A pleasing resemblance to food

Jun.11, 2010, filed under Food/drink, Miscellany

avatarThere used to be a food section on this website, before the grand redesign prompted by Blogger’s removal of ftp support (the bar stewards). It had recipes on it for things like the carrot cake recipe that makes the sunflower seeds turn budgerigar green; the rabbit and puy lentil stew that went down so well that time in Oxford; the salad dressing that had everyone from the Britwitch New Forest camp asking for it; and the chilli that has more chocolate in it than any sane person would think sensible, until tasting.

There currently is no food section on this website. In fact, most of the legacy pages — the science, the not-pagan, the megalithomania, the short fiction and the other weblog — have not made it across. This is mostly not much of an issue and I have no intention of putting it back. However, I think I might need a new food section.

Cooking is one of my interests. I take it seriously. It’s not because I harbour any great ambition to carve out my living as a chef, otherwise I’d enter Masterchef; I’m one of those people who takes any given interest seriously. If a thing is interesting enough for me to spend time doing it, it’s interesting enough for me to get good at it. I do things properly.

I’m also synaesthetic, and my synaesthesia is a taste/smell/shape sort of affair. Flavours and aromas are important to me because my life is imbued with them.

Recently I had a stomach upset, which has left me unable to tolerate animal products in any great quantity. I’m not best pleased about this. While I have no issue with other people making whatever choice they wish to make about their diet, I tried vegetarianism before, for a number of years, and I didn’t thrive on it. I’ve always been healthier with flesh in my diet.

The other issue is that I’m intolerant of tomatoes and peppers (and, more recently, of wheat) and we can’t have nuts in the house because Frood is allergic in a get-him-to-hospital-pronto sort of a way. This has left us with what would seem to be a fairly restrictive diet. And it’s about now that my years-long obsession with food and diet and nutrition comes into its own.

We’re eating more Japanese. We’re looking at classical cuisines from the Far East, where it took longer for the ubiquitous American foodstuffs of peppers, potatoes and tomatoes to penetrate. I’m discovering new ways of flavouring and balancing seasoning, and I’m doing it all without recourse to the junk food option of tubs with obfuscated ingredients.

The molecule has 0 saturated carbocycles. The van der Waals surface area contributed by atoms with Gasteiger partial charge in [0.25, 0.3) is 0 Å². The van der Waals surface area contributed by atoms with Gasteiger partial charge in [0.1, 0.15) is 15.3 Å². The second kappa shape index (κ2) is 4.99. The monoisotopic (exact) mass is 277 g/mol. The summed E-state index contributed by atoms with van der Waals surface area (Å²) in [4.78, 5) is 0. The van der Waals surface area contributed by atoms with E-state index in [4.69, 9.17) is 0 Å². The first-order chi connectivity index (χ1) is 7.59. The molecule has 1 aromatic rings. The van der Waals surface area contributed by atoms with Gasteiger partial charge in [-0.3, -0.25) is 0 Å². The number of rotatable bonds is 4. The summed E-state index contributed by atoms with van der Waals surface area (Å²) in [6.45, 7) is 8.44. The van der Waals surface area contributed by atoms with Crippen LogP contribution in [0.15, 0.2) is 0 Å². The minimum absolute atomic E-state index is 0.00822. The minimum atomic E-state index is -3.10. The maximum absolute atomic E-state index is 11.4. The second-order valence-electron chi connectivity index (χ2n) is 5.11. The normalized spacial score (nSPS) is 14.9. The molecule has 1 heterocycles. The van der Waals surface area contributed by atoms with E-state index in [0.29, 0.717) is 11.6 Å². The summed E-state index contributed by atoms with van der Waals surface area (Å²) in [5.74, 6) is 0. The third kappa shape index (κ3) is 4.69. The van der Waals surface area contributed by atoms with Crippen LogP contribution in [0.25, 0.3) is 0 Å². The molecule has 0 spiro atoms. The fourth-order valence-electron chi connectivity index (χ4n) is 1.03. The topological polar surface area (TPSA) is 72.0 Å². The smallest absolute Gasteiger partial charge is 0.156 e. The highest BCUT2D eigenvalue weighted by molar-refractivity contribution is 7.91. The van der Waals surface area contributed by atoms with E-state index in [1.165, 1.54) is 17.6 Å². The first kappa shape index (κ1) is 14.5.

I managed some vegetarian stovies recently, a recipe simple enough that it can be deduced from the series of photos on my Flickr site. They were quite nice.

What we were missing, though, was a recipe for macaroni cheese, one of the great comfort foods. I decided that I would make it my mission to come up with a wheat-free, dairy-free alternative. It’s not macaroni cheese and it tastes only very vaguely cheesy, however — and it does pain me to say this, for reasons with which Munky will be only too familiar — it does bear a comforting resemblance to macaroni cheese. And it’s quite nice in and of itself.

So, because it has been requested, here is how to make it,

Wheat, gluten and dairy-free savoury pasta in the style of macaroni cheese

Serves, er, probably 4. 2 hungry cyclists if served with garlic bread. Quantities are approximate because I was making it up as I went along.

  • 200g brown rice pasta shapes
  • 3 tbsp vegan margarine
  • 4 heaped tbsp Dove’s farm gluten-free all purpose flour (or use corn flour)
  • Half a cup (100ml) white wine
  • 400ml rice or soy milk
  • 3tsp vegetable bouillon powder
  • Pinch saffron threads (I suppose you could use turmeric)
  • 2 tbsp soy sauce
  • 1 tbsp white miso
  • 1 crushed garlic clove
  • (If using low salt bouillon) 1 tsp salt
  • 1 tbsp plain soy yoghurt
  • Nutmeg and black pepper to taste
  • 1 cup (or approx. 200ml) nutritional yeast (available from health food stores)

Put the pasta shapes on to cook according to the directions. Use plenty of water in a big pot. Pre-heat oven to 170°C.

Make the bouillon powder up to about 200ml with boiling water. Add the saffron and stir in the miso and the soy sauce.

Melt the margarine in a medium pot over a low heat and fry off the crushed garlic gently, avoiding colouring it. Grate some nutmeg in there or add some pre-ground. Add the flour. Stir vigorously until the flour has absorbed all the fat. Add the wine, a little at a time, stirring continuously, to make a smooth paste. Switch your wooden spoon for a small hand whisk if you have one. Add the stock mixture, a little at a time, stirring rapidly so as not to create lumps. Once the stock mixture has been used, switch to the soy/rice milk. Add a bit at a time and then turn up the heat, if necessary, to bring to a boil and allow to thicken. Add the yoghurt. Add more milk-substitute if it gets too thick. Stir all the time. Any lumps can be whisked out. If it’s too thin, (or you want more sauce) mix a tablespoon of flour with 2 tablespoons of milk substitute until it is smooth and add it to the mix, stirring rapidly.

Grind some pepper in there and whisk in the nutritional yeast. Taste to check seasoning.

Once pasta has cooked to just al dente, drain and pour sauce over the top. Bake in the oven, uncovered, for 15 minutes.

Serve with garlic bread (gluten-free bread spread with crushed garlic in olive oil) or salad.

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